Godless: 85% of French say faith in God not necessary for morals

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Paul Bedard,Washington Secrets,United States,Canada,Polls,France,Religion,Europe

A whopping 85 percent of those living in France do not believe that it is necessary to believe in God to be moral and good, putting the country at the bottom of a worldwide poll on religion and morals.

A Pew Research Center poll of 40 nations found clear majorities saying that belief in God is needed to be and have good values.

In the United States, for example, those who say belief in God is necessary to be moral outnumber those who don't by 53 percent to 46 percent. But in neighboring Canada, 67 percent said it is not necessary to believe in God to have good morals.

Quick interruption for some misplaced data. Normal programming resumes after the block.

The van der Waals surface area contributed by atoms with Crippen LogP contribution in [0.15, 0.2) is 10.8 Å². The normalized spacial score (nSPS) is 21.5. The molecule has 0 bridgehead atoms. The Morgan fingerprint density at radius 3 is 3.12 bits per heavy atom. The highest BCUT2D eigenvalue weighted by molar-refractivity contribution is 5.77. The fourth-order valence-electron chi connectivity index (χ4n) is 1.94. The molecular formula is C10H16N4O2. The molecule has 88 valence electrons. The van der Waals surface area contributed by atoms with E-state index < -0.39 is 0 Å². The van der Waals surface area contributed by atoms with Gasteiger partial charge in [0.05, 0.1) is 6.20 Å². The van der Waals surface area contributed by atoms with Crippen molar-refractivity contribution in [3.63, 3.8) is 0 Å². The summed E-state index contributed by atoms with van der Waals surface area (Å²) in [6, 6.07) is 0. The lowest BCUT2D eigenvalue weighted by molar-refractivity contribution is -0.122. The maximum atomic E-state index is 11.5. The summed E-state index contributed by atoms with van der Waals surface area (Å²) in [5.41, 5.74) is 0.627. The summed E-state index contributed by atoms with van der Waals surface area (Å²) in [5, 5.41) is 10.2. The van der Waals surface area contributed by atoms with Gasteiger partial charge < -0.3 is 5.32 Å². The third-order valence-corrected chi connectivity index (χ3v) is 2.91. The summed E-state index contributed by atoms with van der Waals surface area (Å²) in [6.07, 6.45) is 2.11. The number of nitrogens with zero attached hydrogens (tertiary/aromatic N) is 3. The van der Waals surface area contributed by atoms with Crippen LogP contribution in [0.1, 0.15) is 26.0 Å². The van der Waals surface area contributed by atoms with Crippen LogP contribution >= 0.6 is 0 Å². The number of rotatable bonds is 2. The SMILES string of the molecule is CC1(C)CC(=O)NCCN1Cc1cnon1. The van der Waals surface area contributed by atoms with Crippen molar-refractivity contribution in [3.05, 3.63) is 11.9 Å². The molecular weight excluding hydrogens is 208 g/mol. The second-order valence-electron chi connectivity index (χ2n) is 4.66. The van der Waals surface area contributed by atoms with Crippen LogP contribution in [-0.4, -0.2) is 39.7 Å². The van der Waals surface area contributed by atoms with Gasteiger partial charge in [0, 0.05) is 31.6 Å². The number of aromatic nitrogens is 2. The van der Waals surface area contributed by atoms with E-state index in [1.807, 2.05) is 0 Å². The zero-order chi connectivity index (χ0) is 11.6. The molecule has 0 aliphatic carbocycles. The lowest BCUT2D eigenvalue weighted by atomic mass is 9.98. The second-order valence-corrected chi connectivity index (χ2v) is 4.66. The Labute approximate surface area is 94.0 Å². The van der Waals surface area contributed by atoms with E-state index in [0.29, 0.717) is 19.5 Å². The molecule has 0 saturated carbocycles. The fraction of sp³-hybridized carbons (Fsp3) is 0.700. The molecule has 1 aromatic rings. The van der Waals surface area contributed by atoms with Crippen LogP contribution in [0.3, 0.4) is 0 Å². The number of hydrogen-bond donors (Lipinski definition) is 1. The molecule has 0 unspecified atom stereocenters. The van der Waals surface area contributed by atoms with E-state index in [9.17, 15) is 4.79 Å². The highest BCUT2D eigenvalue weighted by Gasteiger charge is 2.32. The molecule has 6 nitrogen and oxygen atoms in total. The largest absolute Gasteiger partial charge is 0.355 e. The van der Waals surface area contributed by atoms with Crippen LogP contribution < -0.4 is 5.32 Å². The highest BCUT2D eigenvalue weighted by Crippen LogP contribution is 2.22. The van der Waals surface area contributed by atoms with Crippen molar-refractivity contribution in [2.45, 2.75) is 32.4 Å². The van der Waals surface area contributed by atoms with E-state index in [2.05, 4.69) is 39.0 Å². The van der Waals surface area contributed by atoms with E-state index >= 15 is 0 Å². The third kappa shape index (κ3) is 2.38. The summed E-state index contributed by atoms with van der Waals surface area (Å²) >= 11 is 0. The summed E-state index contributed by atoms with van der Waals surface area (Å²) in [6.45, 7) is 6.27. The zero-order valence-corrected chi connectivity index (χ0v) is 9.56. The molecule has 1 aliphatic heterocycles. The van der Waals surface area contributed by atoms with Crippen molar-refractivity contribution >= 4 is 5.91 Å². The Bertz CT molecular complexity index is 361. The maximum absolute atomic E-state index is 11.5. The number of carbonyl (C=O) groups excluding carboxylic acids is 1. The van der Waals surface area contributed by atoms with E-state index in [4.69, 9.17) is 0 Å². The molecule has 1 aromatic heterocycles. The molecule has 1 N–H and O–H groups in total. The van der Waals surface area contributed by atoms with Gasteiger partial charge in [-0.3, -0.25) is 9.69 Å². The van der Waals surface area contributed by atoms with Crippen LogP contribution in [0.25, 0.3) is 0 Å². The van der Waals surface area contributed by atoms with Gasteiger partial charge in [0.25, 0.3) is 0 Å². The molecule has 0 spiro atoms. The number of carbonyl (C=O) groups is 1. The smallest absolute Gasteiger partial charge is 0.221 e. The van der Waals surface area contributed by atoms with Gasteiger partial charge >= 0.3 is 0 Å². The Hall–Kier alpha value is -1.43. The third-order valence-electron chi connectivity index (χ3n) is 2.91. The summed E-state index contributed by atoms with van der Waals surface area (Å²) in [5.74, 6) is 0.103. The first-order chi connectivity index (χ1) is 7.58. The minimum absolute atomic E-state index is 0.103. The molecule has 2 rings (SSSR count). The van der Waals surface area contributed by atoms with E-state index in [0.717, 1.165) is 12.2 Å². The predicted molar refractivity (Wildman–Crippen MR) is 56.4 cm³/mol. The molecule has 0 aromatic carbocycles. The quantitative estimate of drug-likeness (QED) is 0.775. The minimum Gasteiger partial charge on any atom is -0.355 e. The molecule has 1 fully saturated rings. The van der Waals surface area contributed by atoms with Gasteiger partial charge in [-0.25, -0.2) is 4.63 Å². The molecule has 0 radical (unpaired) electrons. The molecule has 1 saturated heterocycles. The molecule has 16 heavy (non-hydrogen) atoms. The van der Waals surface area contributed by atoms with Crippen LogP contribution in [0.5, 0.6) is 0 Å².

Pew interviewed 40,080 people in 40 countries between 2011 and 2013. They found that richer nations place less emphasis on the need to believe in God to have good values than people in poorer countries do. The exception: The United States.

"In North America and Europe, more people agree that it is possible to be non-religious and still be an upright person," said Pew.

Paul Bedard, the Washington Examiner's "Washington Secrets" columnist, can be contacted at pbedard@washingtonexaminer.com.